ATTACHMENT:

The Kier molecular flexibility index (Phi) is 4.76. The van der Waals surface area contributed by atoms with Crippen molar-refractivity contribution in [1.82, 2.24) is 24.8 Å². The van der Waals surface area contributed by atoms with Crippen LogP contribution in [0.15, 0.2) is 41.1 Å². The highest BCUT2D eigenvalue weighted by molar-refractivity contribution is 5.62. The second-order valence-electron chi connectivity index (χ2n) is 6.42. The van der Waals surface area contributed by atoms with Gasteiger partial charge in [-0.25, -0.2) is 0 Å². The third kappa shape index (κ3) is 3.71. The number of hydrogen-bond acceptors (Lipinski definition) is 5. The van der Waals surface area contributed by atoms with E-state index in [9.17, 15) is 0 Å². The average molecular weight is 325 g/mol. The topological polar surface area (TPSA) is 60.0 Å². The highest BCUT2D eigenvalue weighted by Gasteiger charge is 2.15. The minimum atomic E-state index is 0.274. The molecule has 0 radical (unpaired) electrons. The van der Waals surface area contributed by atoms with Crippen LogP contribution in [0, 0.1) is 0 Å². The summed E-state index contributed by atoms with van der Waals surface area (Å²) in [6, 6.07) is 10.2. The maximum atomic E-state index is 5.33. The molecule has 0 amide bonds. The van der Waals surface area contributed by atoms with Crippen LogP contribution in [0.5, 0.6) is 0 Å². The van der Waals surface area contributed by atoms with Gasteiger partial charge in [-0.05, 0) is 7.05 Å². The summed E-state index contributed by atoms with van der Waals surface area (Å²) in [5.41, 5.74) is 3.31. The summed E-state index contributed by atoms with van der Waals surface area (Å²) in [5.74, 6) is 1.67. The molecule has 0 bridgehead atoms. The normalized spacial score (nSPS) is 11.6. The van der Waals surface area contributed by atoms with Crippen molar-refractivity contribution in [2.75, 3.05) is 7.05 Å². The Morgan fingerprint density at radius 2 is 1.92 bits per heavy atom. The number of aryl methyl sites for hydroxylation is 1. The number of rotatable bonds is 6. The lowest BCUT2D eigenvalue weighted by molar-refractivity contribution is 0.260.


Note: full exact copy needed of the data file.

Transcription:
The Kier molecular flexibility index (Phi) is 4.76. The van der Waals surface area contributed by atoms with Crippen molar-refractivity contribution in [1.82, 2.24) is 24.8 Å². The van der Waals surface area contributed by atoms with Crippen LogP contribution in [0.15, 0.2) is 41.1 Å². The highest BCUT2D eigenvalue weighted by molar-refractivity contribution is 5.62. The second-order valence-electron chi connectivity index (χ2n) is 6.42. The van der Waals surface area contributed by atoms with Gasteiger partial charge in [-0.25, -0.2) is 0 Å². The third kappa shape index (κ3) is 3.71. The number of hydrogen-bond acceptors (Lipinski definition) is 5. The van der Waals surface area contributed by atoms with E-state index in [9.17, 15) is 0 Å². The average molecular weight is 325 g/mol. The topological polar surface area (TPSA) is 60.0 Å². The highest BCUT2D eigenvalue weighted by Gasteiger charge is 2.15. The minimum atomic E-state index is 0.274. The molecule has 0 radical (unpaired) electrons. The van der Waals surface area contributed by atoms with Crippen LogP contribution in [0, 0.1) is 0 Å². The summed E-state index contributed by atoms with van der Waals surface area (Å²) in [6, 6.07) is 10.2. The maximum atomic E-state index is 5.33. The molecule has 0 amide bonds. The van der Waals surface area contributed by atoms with Crippen LogP contribution in [0.5, 0.6) is 0 Å². The van der Waals surface area contributed by atoms with Gasteiger partial charge in [-0.05, 0) is 7.05 Å². The summed E-state index contributed by atoms with van der Waals surface area (Å²) in [5.41, 5.74) is 3.31. The summed E-state index contributed by atoms with van der Waals surface area (Å²) in [5.74, 6) is 1.67. The molecule has 0 bridgehead atoms. The normalized spacial score (nSPS) is 11.6. The van der Waals surface area contributed by atoms with Crippen molar-refractivity contribution in [2.75, 3.05) is 7.05 Å². The Morgan fingerprint density at radius 2 is 1.92 bits per heavy atom. The number of aryl methyl sites for hydroxylation is 1. The number of rotatable bonds is 6. The lowest BCUT2D eigenvalue weighted by molar-refractivity contribution is 0.260.